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DISCUSSION: Politicians Hold Student Loan Intrest Rates Hostage

What do student loan interest rates have to do with wellness programs, social security and medicare taxes, and corporations? A lot apparently...and the politics over this one comes with a cost.

While the Republicans and the Democrats scrap over student loan interest rates, the real problem is ignored.

Who should pay?

But full disclosure here: I’m paying on a student loan from grad school, my stepdaughter is in college and paying on a student loan, and my daughter will likely be taking on debt to pay for her education.

So these student loan discussions hit home for us.

Currently Stafford Loan students pay 3.4 percent, but the interest rate is set to increase to 6.8 percent in July. If the loan rate doubles this summer, it would cost 7.4 million Stafford loan recipients an average $1,000, according to the administration, according to a story in the Journal Sentinel today.

But the solutions Democrats and Republicans have come up with some pretty big political punches. The House GOP bill cuts $17 billion from President Barack Obama’s prevention and public health fund. The money pays for “immunization campaigns, research, screenings and wellness education.” And the Democratically controlled Senate’s version of the bill asks “high-earning owners of some privately owned corporations to pay more Social Security and Medicare payroll taxes, violating Republicans' anti-tax doctrine.”

So in the House GOP version we’re pitting lower student loan interest rates against “Obamacare” and in the Senate version we’re pitting student loan interest rates against corporations, all under of the guise of wanting to help students not feel the burden of increased interest rates.

I find both of these bills unacceptable because they are disingenuous in their attempt to actually fix the problem and root their solutions in harming the very group of people they are trying to help. The authors of these bills act as if the people who are in school don’t need to be healthy or to have access to health care, and they act as if the people who are in school aren’t trying to get jobs.

But the question remains… who should pay and how can we have better conversations about it?

Heather Asiyanbi April 26, 2012 at 04:35 PM
Raising the interest rates only makes it harder for recent grads to pay the loans back. There are already too many loans in default, costing US taxpayers millions. And when we're still in a sluggish economy and recent grads are living at home and underemployed because they can't afford to live on their own with a job in their degree field, do we really want another obstacle to paying back the loans that got them the education they aren't using? That's bad math all the way around. I do agree, that if you take out a student loan for school, it is absolutely your responsibility to pay it back. Period.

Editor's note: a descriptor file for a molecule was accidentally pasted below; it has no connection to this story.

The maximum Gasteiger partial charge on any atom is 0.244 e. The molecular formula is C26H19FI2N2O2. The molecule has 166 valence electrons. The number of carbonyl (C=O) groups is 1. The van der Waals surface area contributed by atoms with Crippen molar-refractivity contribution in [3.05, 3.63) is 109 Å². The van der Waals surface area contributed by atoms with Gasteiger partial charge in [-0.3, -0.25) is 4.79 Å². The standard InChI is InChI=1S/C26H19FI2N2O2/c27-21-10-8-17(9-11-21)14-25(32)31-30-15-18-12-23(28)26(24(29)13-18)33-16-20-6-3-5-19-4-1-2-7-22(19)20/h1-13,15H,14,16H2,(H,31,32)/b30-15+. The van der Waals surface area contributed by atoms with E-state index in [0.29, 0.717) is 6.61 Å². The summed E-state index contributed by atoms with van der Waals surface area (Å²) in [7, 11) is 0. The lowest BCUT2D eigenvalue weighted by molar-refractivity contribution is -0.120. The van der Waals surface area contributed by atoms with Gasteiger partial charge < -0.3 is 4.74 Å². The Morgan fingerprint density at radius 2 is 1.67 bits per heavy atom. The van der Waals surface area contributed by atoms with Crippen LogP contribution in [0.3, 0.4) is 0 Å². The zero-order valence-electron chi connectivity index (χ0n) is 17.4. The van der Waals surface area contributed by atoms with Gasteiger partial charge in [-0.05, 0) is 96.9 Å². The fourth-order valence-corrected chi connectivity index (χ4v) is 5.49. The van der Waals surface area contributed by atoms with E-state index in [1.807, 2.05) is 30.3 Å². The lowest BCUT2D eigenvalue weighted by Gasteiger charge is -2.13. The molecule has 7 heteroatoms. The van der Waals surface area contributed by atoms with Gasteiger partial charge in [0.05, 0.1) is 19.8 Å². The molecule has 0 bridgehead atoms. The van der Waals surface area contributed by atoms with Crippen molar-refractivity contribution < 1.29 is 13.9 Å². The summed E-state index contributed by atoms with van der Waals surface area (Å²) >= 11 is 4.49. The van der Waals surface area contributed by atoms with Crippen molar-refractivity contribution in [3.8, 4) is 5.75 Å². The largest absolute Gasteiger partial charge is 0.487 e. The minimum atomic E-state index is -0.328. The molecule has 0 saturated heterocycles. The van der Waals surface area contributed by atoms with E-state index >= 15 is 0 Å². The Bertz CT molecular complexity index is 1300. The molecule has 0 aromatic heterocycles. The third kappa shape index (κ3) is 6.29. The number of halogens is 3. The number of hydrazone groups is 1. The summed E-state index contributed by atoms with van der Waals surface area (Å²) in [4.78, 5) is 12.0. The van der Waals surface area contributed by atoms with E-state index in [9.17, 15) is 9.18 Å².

GearHead April 26, 2012 at 06:34 PM
Notice how quickly screwed up this has gotten since the federal government dealt itself into the game, subsequently elbowing out all of the private market lenders? Any crisis we have tends to have government at its root. So a private market solution to correct this mess isn't in the cards. So the solution then becomes political, which has no basis in reality. That's just the way it is. Excuse me while I roll my eyes. Sigh. Nowhere has the issue of tuition increases ever been addressed. Why doesn't the president rail on greedy professors and colleges? Shouldn't "big education" be vilified? Notice tuition has gone up exponentially with the ready availability of student loans. Simple supply and demand. Flood the educational market with student loans to increase demand, and tuition goes up. Problem is, much of that money is wasted on profs that don't teach, and kids that have no business being there. But what the heck, its just another heaping helping of the taxpayer served up buffett.
Heather Asiyanbi April 26, 2012 at 08:23 PM
@Gearhead - you raise an excellent point. Why the heck does college tuition rise so quickly, sometimes 10% or more from year to year?! Ridiculous. I read information from a study that said only 55% of college freshman will graduate from college and even then, it will take 5-6 years. Unbelievable. We do need to reign in college tuition costs at the same time we don't raise interest rates.
GearHead April 26, 2012 at 10:33 PM
Pretty much the same problem we have with primary school districts, except maybe even more egregious and wasteful. Want to lower tuition? Start with getting rid of tenure, sabbaticals and all of the other clever ways professors have insulated themselves from actually having to be productive. We pay double and triple the personel costs to get the equivelent of one teaching position. Ridiculous! Of course all these gravy train postions are represented by people who used to collectively bargain for such excesses. This is why salaries and financial aid account for 80% of the college budget. Do these numbers sound familier? The link is for Iowa universities, but probably pretty close to WI. http://www.iowahouserepublicans.com/where-does-a-dollar-of-tuition-go
Chris April 27, 2012 at 12:28 AM
Too many people going to college thinking it is job training, when in reality it is EDUCATION. Too many jobs listing a bachelors degree as a pre-requisite when a degree has no actual benefit to the said job. Throw in a loose money supply so "everyone can go to college" spells a recipe for disaster.

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